Among all the reasons for rising health insurance premiums, this one might be the most obscure: A long-term care insurer in Pennsylvania just went belly-up.
Health insurers across the country are on the hook for hundreds of millions of dollars in losses stemming from the recent insolvency of Penn Treaty American Corp., of Allentown, Pa., and its two subsidiaries.
Insurance company failures are rare, but when they happen, other companies are responsible to help pay off the company’s claims and protect policyholders through groups known as state guarantee associations. Those industry assessments are typically based on market share, so larger insurers pay more.
In these situations, long-term care coverage is treated as health insurance so health insurers are liable for the payments — and some are disputing that.
Penn Treaty’s liquidation poses a “potential shock to the health marketplace” as the losses pile up, according to the A.M. Best credit rating firm. Industry analysts estimate the parent company has long-term claims liabilities approaching $4 billion, but only about $700 million in assets.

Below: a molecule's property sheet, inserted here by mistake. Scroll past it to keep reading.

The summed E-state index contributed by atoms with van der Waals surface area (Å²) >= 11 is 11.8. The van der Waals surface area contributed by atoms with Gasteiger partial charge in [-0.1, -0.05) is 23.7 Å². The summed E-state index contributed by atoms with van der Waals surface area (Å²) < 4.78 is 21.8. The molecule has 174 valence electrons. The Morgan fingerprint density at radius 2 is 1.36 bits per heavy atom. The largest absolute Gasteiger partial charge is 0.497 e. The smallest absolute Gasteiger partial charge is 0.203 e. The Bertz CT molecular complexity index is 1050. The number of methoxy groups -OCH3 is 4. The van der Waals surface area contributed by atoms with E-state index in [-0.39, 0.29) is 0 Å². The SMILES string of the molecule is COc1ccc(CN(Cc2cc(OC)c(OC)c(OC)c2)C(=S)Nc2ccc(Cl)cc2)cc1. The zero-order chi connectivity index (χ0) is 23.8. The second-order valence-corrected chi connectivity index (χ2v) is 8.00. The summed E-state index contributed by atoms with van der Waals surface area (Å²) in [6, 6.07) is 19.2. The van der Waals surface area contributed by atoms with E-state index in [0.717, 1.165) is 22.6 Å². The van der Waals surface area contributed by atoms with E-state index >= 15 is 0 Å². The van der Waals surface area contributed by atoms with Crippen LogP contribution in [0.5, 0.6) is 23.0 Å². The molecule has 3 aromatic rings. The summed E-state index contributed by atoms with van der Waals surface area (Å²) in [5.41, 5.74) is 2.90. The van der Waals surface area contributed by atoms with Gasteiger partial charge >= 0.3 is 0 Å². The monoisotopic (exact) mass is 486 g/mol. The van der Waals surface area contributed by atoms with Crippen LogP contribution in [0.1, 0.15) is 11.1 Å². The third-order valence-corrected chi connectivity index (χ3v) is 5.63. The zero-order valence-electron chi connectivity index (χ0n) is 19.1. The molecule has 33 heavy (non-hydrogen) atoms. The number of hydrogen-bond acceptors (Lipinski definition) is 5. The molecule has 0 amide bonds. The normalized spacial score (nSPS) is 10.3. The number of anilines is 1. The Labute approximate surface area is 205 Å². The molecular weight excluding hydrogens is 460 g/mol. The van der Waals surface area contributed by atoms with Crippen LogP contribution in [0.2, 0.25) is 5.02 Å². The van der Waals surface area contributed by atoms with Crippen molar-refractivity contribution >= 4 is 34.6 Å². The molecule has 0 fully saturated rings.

This is one of the largest insurance failures in U.S. history, and “the impact of this situation on the insurance industry is huge,” said Joseph Belth, a professor emeritus of insurance at Indiana University. “Companies will try to pass it on in some fashion to policyholders.”
California may be hardest hit. Its guarantee association faces a liability of $400.6 million, according to estimates prepared by Long Term Care Group for the National Organization of Life & Health Insurance Guaranty Associations. Florida is next at $360.4 million, followed by Pennsylvania at $269.9 million, Virginia at $197 million and New Jersey, with projected liabilities of $144.6 million.
Health insurers can pass along those unforeseen costs by imposing premium surcharges on customers, or they can shift the burden to taxpayers by paying less in state premium taxes. The rules vary by state. In California, insurers can levy a surcharge on policyholders.
Insurers have recently begun revealing their initial cost estimates, often buried deep in company securities filings and financial statements.
Anthem Inc., the nation’s second-largest health insurer, estimates it will pay $253.8 million to cover its portion of Penn Treaty claims. In a securities filing last month, Anthem said, “payment of the assessments will be largely recovered through premium billing…